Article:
Steele reached an agreement with the FBI a few weeks before the election for the bureau to pay him $50,000 to continue his “research,” though the deal is believed to have fallen through after the dossier became public (though an intelligence community source tells The American Conservative Steele did in fact operate as a fully paid FBI asset.) Along the way the FBI also informed Steele of their separate investigation into Trump staffer George Papadopoulos, a violation of security and a possible tainting of Steele’s research going forward.

    Gold Medal Plus: Collaborate Your Own Information

    The Nunes memo also showed then-associate deputy attorney general Bruce Ohr back-channeled additional material from Steele into the DOJ while working with Deputy Attorney General Sally Yates and her replacement, Rod Rosenstein. Ohr’s wife Nellie worked for Fusion GPS, the firm that commissioned the dossier, on Steele’s project. Ohr’s wife would be especially valuable in that she would be able to clandestinely supply info to collaborate what Steele told the FBI and, via her husband, know to tailor what she passed to the questions DOJ had. The FBI did not disclose the role of Ohr’s wife, who speaks Russian and has previously done contract work for the CIA, to the FISA court.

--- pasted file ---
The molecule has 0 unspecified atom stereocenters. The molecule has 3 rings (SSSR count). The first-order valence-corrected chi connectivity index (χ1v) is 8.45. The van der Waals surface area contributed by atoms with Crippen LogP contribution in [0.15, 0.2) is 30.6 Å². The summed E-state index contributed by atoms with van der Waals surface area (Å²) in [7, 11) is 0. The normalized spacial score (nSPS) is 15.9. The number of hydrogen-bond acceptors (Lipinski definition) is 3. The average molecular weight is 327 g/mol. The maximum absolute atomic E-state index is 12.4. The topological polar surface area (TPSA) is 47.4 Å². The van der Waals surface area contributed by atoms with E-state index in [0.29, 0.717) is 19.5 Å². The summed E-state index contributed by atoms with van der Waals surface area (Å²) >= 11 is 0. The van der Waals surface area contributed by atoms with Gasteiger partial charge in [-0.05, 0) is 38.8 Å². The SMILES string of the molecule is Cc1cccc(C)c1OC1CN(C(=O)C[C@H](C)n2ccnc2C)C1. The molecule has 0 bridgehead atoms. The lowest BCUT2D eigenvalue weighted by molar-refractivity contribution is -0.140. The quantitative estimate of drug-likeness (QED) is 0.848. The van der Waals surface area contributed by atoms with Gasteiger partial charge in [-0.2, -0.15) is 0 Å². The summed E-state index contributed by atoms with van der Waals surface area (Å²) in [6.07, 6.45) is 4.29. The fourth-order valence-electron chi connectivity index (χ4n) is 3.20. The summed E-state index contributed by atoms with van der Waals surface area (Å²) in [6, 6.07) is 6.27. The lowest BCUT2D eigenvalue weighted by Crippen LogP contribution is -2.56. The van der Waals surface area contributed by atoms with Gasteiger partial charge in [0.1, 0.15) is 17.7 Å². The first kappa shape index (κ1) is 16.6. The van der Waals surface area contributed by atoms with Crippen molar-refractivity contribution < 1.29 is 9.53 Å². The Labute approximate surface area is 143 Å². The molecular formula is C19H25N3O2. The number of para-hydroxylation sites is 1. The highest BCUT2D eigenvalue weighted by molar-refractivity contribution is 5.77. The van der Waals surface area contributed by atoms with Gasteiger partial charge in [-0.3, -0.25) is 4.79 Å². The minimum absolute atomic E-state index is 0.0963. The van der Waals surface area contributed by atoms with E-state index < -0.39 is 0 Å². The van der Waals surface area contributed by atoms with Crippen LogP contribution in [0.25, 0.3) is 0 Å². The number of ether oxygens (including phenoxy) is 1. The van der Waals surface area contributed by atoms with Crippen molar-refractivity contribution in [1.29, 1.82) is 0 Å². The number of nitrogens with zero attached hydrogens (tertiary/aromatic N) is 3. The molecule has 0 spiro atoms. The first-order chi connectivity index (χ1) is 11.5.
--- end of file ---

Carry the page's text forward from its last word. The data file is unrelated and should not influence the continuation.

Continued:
Ohr’s wife only began work for Fusion GPS in September/October 2016, as the FBI sought the warrant against Page based on the Steele dossier. Ohr’s wife taking a new job with Fusion GPS at that critical juncture screams of the efforts of an experienced intelligence officer looking to create yet another pipeline inside, essentially his own asset.

    Steele’s Success, With a Little Help From His Friends

    All talk of Russia aside, it is difficult to find evidence of a foreigner who played a more significant role in the election than Christopher Steele. Steele took a dossier paid for by one party and drove it deep into the United States. Steele’s work formed in part the justification for a FISA warrant to spy on a Trump associate, the end game of which has not yet been written.

    Steele maneuvered himself from paid opposition researcher to clandestine source for the FBI. Steele then may have planted the spouse of a senior DOJ employee as a second clandestine source to move more information into DOJ. In the intelligence world, that is as good as it gets; via two seemingly independent channels you are controlling the opponent’s information cycle.